Millions of pupils across Kenya reported to schools for the first time after a nine-month closure to curb the spread of Covid-19.
All learners were subjected to temperature checks ad required to use hand sanitizer before entering class. Kenyan authorities expressed confidence in the safety of the teachers and pupils.
There was some backlash when the education cabinet secretary George Magoha suggested that schools employ creative ways of preventing overcrowding in classrooms such as learning under trees. Many felt the comments were quite cavalier given the resource constraints often facing public schools which are often overcrowded.
Students in their final year reported to school in October last year, while those in other grades will have to repeat the 2020 academic year.
Kenya has recorded about 97,000 cases of Covid-19 - with over 1600 deaths since the outbreak began in March. Many in Kenya still feel that the pandemic is far from being contained, a situation that leaves parents and teachers exposed to infection. Schools shut in mid-March almost killing 1,700 people across the country.
Overall, 16 million students will be reporting to school nationwide. Despite the optimism shared by the government thousands of learners failed to report in time prompting worries of a massive school drop-out rate. Other parents have not taken their students to school fearing worries of job losses and business failure.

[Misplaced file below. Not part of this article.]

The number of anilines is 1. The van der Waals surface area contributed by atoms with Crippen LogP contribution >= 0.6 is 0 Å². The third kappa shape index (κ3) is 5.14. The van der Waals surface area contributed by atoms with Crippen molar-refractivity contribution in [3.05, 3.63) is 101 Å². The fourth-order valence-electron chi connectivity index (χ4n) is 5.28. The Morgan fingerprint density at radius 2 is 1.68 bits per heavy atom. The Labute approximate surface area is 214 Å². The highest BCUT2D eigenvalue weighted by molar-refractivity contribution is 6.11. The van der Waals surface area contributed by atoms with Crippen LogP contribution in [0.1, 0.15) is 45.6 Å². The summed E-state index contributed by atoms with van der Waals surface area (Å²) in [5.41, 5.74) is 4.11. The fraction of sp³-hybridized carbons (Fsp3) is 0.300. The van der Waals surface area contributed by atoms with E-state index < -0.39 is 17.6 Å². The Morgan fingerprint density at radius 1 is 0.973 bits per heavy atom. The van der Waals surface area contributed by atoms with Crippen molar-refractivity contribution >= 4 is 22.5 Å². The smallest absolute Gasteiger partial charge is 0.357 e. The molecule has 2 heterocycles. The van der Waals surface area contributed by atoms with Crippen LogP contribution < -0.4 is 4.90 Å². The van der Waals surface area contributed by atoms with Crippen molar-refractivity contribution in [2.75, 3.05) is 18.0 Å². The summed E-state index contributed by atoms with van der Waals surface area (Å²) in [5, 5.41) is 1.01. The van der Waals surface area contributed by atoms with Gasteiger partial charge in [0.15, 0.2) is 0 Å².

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Prior to school reopenings, Kenya extended the nighttime curfew in an effort to tame the spread of the virus. This announcement was made by Cabinet Secretary Fred Matiangi who was tasked with implementing a presidential Executive Order. Current restriction measures will remain in effect until March 12.
Among the measures was the continued closure of bars at 9pm, as per the presidential order of November 4 when he revised the night curfew from 10 pm to 4 am.
As schools reopen, there will be no extracurricular activities for three months whether sports, drama, music, or prize-giving days. Government meetings were to be held virtually to protect public servants and those visiting public offices.
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